Whereas Mda-5 signaling has been seen to be important in the IFN-α/β response to picornaviruses [87], RIG-I signaling is critical in generating type I IFN following a rhabdovirus infection. Although the L protein of rhabdoviruses has a capping function [29], the leader RNA remains unmodified [88,89]. Thus, viral transcription generates some single-stranded RNA molecules bearing a 5’ triphosphate, which is one of the known ligands for RIG-I. Following infection with a recombinant RABV that expressed very little P, IFN-β promoter activity was reported, however transfection of a dominant-negative mutant RIG-I molecule prior to infection abrogated the response [90]. Thus indicating, that RIG-I was responsible for the IFN-α/β response following infection. Interestingly, viral replication does not seem to be required for IFN induction as transfection of RNA isolated from RABV infected cells was sufficient to induce a response. On the other hand, the presence of 5’-triphosphate RNA was observed to be essential for eliciting a type I IFN response as dephosphorylated viral RNA induced no IFN-β promoter activity [90].
RIG-I signaling has also been reported to be important for generating IFN-α/β following infection with VSV. Following intranasal infection with VSV, RIG-I expression in microglia and astrocyte cultures is upregulated [91]. It was also seen that unlike in wildtype cells, mRNA for IFN-β and CXCL10 was not upregulated in mouse embryo fibroblasts (MEFs) from RIG-I-/- mice [92]. Additionally following infection with VSV, RIG-I-/- MEFs had a 1.5-log increase in viral titers compared to wildtype cells [92]. This phenotype was reproduced in vivo, as RIG-I-/- mice were significantly more susceptible to an intranasal infection with VSV than wildtype littermate controls [87]. Furthermore, it was determined that RIG-I, but not Mda-5, was responsible for inducing the type I IFN response after VSV infection [87].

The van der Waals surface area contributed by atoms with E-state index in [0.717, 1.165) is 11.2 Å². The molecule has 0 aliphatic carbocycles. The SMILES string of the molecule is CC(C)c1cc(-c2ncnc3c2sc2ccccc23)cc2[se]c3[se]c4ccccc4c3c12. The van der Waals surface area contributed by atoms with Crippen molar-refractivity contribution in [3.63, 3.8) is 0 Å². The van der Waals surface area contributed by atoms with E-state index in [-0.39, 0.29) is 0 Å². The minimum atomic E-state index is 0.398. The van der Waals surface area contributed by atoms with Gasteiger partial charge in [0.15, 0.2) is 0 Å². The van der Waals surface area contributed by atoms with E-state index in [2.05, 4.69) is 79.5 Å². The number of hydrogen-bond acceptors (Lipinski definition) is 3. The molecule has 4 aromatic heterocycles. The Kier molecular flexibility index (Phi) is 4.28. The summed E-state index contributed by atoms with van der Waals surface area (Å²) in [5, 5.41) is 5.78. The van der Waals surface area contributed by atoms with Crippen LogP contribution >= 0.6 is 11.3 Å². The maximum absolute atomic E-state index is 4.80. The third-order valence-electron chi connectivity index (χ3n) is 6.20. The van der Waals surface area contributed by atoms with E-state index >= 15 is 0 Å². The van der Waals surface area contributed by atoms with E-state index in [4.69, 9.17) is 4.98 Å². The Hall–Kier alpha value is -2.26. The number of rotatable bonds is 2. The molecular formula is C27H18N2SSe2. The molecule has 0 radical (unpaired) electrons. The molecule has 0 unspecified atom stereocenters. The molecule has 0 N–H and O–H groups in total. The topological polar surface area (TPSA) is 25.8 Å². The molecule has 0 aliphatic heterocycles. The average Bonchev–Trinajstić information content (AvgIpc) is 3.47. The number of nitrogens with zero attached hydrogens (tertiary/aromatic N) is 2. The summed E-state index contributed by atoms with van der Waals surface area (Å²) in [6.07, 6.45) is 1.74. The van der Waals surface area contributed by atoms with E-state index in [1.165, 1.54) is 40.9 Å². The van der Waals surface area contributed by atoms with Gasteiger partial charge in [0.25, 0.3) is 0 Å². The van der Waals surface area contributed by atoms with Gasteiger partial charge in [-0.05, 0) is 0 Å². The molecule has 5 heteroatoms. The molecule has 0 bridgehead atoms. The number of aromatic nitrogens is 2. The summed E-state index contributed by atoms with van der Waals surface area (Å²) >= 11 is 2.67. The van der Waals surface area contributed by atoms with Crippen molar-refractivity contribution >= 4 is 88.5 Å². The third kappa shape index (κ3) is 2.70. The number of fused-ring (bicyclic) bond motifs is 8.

4. Type I Interferon Induced Antiviral State Following Infection